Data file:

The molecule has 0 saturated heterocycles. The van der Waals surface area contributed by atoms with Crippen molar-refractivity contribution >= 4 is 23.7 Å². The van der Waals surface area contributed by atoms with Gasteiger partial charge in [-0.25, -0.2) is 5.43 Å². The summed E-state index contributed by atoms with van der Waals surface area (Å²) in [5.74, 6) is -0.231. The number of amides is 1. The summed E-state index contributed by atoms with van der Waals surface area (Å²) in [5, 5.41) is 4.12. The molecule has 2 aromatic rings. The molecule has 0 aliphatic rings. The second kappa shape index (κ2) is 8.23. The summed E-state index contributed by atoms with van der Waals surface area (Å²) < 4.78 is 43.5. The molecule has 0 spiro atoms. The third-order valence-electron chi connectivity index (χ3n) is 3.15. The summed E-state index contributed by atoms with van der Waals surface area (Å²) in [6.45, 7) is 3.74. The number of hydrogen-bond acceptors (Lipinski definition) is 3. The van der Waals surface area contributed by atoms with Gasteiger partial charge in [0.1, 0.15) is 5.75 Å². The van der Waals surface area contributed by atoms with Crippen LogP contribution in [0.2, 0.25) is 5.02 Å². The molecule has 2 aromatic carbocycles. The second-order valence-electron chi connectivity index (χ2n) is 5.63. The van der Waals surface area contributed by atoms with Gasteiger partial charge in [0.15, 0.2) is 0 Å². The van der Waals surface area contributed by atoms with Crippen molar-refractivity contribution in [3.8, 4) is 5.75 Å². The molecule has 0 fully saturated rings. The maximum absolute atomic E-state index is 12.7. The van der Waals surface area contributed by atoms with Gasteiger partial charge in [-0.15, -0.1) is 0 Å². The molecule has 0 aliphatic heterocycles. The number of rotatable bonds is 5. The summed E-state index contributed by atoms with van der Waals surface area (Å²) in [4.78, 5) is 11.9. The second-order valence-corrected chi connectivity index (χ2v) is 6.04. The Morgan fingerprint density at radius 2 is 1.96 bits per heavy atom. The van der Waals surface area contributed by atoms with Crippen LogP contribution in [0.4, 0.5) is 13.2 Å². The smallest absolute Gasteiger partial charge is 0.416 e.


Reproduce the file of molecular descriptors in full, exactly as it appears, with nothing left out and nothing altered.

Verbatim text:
The molecule has 0 saturated heterocycles. The van der Waals surface area contributed by atoms with Crippen molar-refractivity contribution >= 4 is 23.7 Å². The van der Waals surface area contributed by atoms with Gasteiger partial charge in [-0.25, -0.2) is 5.43 Å². The summed E-state index contributed by atoms with van der Waals surface area (Å²) in [5.74, 6) is -0.231. The number of amides is 1. The summed E-state index contributed by atoms with van der Waals surface area (Å²) in [5, 5.41) is 4.12. The molecule has 2 aromatic rings. The molecule has 0 aliphatic rings. The second kappa shape index (κ2) is 8.23. The summed E-state index contributed by atoms with van der Waals surface area (Å²) < 4.78 is 43.5. The molecule has 0 spiro atoms. The third-order valence-electron chi connectivity index (χ3n) is 3.15. The summed E-state index contributed by atoms with van der Waals surface area (Å²) in [6.45, 7) is 3.74. The number of hydrogen-bond acceptors (Lipinski definition) is 3. The van der Waals surface area contributed by atoms with Gasteiger partial charge in [0.1, 0.15) is 5.75 Å². The van der Waals surface area contributed by atoms with Crippen LogP contribution in [0.2, 0.25) is 5.02 Å². The molecule has 2 aromatic carbocycles. The second-order valence-electron chi connectivity index (χ2n) is 5.63. The van der Waals surface area contributed by atoms with Gasteiger partial charge in [0.15, 0.2) is 0 Å². The van der Waals surface area contributed by atoms with Crippen molar-refractivity contribution in [3.8, 4) is 5.75 Å². The molecule has 0 fully saturated rings. The maximum absolute atomic E-state index is 12.7. The van der Waals surface area contributed by atoms with Gasteiger partial charge in [-0.15, -0.1) is 0 Å². The molecule has 0 aliphatic heterocycles. The number of rotatable bonds is 5. The summed E-state index contributed by atoms with van der Waals surface area (Å²) in [4.78, 5) is 11.9. The second-order valence-corrected chi connectivity index (χ2v) is 6.04. The Morgan fingerprint density at radius 2 is 1.96 bits per heavy atom. The van der Waals surface area contributed by atoms with Crippen LogP contribution in [0.4, 0.5) is 13.2 Å². The smallest absolute Gasteiger partial charge is 0.416 e.